Showtime delivers with their heavyweight doubleheader Saturday night. At the top of the card is Chris Byrd defending his IBF belt against DaVarryl “Touch of Sleep” Williamson. Byrd's no KO artist, but he's the exemplary showman, and the brother can still box beautifully. But he’s also slowing down, getting old, and when men get old, watch out, here come the (relatively) young. Is it time for a changing of the guard in the heavyweight division? Or does Byrd finesse another win and retain his title? This is how The Sweet Science writers see it.
Byrd is going to outbox a wild Williamson to win a decision.
DaVarryl Williamson has arrived at his last, best chance for claiming heavyweight glory. At the age of 37 and with a couple of solid wins in row, Williamson faces a Chris Byrd who has been out of the ring for nearly a year. Byrd is also no youngster and he is totally dependent on speed and an ability to get out of the way of big shots – skills that usually fade the earliest. DaVarryl put up a good effort against the rejuvenated Wladimir Klitschko, even scoring a knockdown, before losing a technical decision and he must figure that puts him a notch above Byrd who was almost shutout against the big Ukrainian. Unfortunately boxing does not work that way. Styles truly do make fights and “Touch of Sleep” figures to have a tough night against the slippery IBF titlist. Count on Byrd to have enough left in his aging body to frustrate Williamson from the outset. Although Williamson has better than average power, it certainly does not rank with either of the Klitschkos, David Tua, or even Andrew Golota – and Chris was able to weather each storm to the final bell. Williamson will give it his all but he'll miss often and simply not be able to figure out the puzzle that is Chris Byrd. Byrd by decision.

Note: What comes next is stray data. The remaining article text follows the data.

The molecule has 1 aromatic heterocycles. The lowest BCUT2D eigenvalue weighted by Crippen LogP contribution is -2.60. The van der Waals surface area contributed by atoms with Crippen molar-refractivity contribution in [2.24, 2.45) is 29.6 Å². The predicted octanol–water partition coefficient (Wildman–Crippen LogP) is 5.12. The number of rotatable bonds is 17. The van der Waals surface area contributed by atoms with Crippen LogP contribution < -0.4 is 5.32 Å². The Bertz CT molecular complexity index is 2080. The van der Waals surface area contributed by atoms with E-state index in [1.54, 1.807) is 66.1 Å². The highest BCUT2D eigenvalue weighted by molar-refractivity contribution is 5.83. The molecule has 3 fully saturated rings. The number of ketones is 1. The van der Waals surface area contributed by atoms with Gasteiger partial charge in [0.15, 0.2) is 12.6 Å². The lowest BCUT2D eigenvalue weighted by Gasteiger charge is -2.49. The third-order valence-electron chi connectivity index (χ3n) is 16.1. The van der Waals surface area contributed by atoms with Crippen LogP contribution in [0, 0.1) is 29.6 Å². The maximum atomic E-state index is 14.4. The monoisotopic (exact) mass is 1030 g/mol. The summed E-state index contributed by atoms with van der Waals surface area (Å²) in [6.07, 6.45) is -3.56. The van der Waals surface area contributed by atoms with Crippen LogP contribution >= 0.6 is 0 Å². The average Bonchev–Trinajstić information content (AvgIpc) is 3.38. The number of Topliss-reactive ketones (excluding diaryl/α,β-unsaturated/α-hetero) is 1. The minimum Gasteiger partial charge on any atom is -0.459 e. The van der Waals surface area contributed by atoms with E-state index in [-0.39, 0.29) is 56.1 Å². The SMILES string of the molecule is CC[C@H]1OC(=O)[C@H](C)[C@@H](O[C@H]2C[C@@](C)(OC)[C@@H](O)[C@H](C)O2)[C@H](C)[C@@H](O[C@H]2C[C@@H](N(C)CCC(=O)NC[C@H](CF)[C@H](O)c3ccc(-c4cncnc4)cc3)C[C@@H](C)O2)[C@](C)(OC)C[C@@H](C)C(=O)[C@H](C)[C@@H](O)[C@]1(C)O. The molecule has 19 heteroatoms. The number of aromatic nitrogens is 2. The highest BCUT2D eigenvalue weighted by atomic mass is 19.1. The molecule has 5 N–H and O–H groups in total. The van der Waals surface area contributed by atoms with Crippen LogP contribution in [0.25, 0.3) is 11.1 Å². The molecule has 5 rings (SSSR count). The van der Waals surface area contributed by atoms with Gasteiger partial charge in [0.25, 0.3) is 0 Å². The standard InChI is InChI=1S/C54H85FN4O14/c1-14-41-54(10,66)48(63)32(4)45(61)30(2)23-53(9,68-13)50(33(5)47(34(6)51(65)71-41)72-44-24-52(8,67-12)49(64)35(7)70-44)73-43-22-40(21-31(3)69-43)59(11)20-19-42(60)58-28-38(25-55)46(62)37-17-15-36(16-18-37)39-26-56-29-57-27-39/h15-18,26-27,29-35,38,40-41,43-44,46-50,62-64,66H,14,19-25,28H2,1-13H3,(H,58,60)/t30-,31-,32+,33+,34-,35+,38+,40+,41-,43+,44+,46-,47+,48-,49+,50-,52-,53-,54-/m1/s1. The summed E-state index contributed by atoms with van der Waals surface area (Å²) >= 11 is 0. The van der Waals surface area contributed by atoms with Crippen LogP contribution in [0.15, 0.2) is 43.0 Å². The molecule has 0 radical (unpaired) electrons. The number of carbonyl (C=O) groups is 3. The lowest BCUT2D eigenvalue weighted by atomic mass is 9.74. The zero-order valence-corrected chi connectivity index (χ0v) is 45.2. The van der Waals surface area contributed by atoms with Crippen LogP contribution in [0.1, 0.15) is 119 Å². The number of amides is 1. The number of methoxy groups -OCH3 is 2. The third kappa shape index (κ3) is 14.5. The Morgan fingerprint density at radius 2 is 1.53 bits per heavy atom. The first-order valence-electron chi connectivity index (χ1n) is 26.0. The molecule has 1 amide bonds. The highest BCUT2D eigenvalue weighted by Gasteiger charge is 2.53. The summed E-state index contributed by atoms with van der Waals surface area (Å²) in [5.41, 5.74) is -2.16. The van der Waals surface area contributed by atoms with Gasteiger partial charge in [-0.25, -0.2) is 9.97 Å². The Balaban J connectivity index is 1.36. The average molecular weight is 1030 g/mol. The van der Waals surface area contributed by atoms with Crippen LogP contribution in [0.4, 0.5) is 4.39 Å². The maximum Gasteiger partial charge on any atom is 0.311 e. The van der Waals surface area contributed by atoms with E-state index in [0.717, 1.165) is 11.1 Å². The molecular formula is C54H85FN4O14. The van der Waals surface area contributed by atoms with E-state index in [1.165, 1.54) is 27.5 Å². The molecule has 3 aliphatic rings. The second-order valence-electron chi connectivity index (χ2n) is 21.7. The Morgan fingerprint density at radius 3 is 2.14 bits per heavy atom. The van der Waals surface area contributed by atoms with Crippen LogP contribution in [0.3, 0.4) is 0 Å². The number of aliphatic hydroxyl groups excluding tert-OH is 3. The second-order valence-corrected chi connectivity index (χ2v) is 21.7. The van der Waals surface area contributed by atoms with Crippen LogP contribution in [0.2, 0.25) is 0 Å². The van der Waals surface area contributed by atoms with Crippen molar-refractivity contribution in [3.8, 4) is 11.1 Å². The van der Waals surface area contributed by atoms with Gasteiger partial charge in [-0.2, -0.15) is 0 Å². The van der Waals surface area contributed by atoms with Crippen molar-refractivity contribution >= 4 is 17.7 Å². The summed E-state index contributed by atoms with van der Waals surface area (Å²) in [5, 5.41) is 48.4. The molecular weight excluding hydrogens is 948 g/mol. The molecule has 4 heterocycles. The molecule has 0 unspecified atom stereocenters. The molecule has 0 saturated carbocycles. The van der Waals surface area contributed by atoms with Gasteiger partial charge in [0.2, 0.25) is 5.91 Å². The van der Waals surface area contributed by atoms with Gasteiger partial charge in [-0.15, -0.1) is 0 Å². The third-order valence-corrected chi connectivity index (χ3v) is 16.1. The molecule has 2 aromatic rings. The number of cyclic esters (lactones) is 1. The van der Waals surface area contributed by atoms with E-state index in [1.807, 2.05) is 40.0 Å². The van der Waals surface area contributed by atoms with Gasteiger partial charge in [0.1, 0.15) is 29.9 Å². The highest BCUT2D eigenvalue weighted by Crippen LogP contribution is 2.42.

Byrd has slowed down a bit of late and has been taking, and giving, more punches than in the past. While it makes for a more exciting fight, it isn't necessarily a good thing. Williamson can crack some but I still don't see him hitting Byrd clean enough to win the fight. His only chance is a knockout – and like Samuel Peter last weekend, it likely won't come. A Byrd win would set up a major payday in a huge rematch against Wladimir Klitschko – provided the networks allow it to happen – and sometimes what is best for boxing is what eventually transpires. Byrd by decision.
Chris Byrd is too skilled a boxer to go the distance with Williamson and not get the decision. But the ungainly “Touch of Sleep” brings that puncher's chance. His style notwithstanding, Byrd has proven to be of the grittiest boxers around. He'll be prepared for Sleep's dangerous right hand and won't get caught clean. Byrd by decision.
Byrd-Williamson should be short and sweet; Byrd is a cut above Williamson and will outbox him to get the decision.
You have to love Byrd for his brawn and guts, but I think DaVarryl will reach him with enough right hands to eke out a close decision. Williamson W 12.
I think Byrd can frustrate and out-peck Williamson to a UD, and further drive couch potatoes bonkers with his greased-pig act. Williamson can crack with his straight right, but he's deliberate – orthodox, not the rampaging beast Ibeabuchi was. DaVarryl’s best shot to land that right would be to make Byrd lead, which he’s uncomfortable with, and which Fres Oquendo exploited. But Byrd takes a good enough pop, one-at-time, and his touches should add up to a higher score at the end.
One thing I can predict in this fight is that Chris Byrd won't knock Williamson out. We all know that, but look for Byrd to use his fast hands and movement to defend his title. I don't see Williamson catching Byrd because he's not quick enough for the unorthodox Byrd who will flurry and hold and dance his way to another title defense.
Chris Byrd has outboxed better fighters than Williamson. Byrd by decision.
Chris Byrd’s last three fights have all been close calls. His quick, defense-minded attack seems to be losing a step. Three years ago, he would have danced circles around DaVarryl Williamson. Now, the slower speed and inactivity for almost a year may be just the edge “Touch of Sleep” needs. Williamson by split decision.